Easter Day, April 1
"Jesus was not a theologian. He was God who told stories."
-- Madeleine L'Engle, Walking on Water: Reflections on Faith and Art
I sometimes think that no one over the age of twelve should be allowed to preach on Easter Sunday. I think this especially when I am scheduled to preach.
"I have seen the Lord," Mary Magdalene announces to the disciples after she encounters Jesus at the empty tomb in the Gospel of John. Gallons of ink and rivers of blood have been spilled in arguments about what exactly the resurrection means, but I experience it most forcefully when I hear it as a straightforward story. Jesus was dead, and then he was alive. That's definitely cause for childlike wonder. But it also provokes the kind of healthy skepticism native to tweens. As my daughter Lee used to say, "I have some questions."
On Easter, I don't want to explain the miraculous story of the resurrection nearly as much as I want to revel in it-but also ask some questions. As the father of a boy afflicted with a spirit said to Jesus in Mark's Gospel, "I believe. Help my unbelief."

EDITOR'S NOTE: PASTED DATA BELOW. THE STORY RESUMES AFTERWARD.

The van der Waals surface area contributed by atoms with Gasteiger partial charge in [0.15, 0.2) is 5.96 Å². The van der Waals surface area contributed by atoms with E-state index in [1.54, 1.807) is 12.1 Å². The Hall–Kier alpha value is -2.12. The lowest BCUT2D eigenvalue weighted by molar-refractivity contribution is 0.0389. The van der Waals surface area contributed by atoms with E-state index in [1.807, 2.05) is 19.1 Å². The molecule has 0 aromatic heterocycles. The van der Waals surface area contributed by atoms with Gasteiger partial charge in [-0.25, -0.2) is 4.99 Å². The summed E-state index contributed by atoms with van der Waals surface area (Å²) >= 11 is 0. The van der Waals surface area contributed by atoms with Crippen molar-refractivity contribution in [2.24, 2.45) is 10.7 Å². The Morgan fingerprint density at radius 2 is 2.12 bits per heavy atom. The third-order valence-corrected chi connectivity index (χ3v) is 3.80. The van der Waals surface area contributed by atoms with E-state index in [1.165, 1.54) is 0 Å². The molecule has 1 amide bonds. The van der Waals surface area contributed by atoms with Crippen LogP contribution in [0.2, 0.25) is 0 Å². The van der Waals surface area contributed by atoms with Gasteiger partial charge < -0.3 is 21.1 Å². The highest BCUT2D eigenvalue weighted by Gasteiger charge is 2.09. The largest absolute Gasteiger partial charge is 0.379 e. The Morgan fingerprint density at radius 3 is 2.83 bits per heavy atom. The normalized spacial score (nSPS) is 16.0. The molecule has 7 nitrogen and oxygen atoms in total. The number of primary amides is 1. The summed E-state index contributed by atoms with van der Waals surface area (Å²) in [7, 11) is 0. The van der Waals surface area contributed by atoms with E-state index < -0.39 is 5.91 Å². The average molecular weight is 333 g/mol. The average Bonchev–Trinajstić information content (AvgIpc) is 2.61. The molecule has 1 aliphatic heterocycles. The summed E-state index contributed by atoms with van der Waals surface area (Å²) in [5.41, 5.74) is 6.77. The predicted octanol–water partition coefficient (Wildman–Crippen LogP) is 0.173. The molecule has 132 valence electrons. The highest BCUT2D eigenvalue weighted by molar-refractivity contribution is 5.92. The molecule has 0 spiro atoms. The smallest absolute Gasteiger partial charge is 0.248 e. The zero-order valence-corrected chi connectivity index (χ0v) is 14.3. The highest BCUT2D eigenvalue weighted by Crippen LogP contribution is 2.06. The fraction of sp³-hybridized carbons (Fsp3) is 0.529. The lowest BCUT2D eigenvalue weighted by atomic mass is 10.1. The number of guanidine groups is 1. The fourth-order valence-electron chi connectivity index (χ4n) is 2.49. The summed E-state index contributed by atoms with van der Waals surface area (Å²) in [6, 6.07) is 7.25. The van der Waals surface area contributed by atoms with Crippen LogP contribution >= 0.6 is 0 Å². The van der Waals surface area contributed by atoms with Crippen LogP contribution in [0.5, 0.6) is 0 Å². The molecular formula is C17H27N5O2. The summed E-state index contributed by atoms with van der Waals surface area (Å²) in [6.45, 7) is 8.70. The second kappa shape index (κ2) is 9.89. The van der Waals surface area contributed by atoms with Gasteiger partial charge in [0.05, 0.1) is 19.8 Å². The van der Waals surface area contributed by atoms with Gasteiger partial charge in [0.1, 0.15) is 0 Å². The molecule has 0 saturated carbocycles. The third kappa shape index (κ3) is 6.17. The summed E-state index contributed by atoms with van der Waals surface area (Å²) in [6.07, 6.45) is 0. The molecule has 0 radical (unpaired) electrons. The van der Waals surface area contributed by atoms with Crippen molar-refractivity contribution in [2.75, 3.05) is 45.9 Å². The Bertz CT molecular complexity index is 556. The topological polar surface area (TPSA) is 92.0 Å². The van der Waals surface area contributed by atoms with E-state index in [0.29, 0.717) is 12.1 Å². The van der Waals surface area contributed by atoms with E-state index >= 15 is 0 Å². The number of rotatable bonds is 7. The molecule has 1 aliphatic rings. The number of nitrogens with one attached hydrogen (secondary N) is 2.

After Jesus rose from the dead, John's Gospel tells us that he appeared to the disciples while they were fishing. "Feed my sheep," he said to Simon Peter. "Follow me." These are simple commandments; they're even easy enough for children to understand. And yet for Christians, they are the work of our entire lives.
President Jennings wrote this Easter meditation for Episcopal Relief & Development's annual Lenten booklet. Find the entire series online.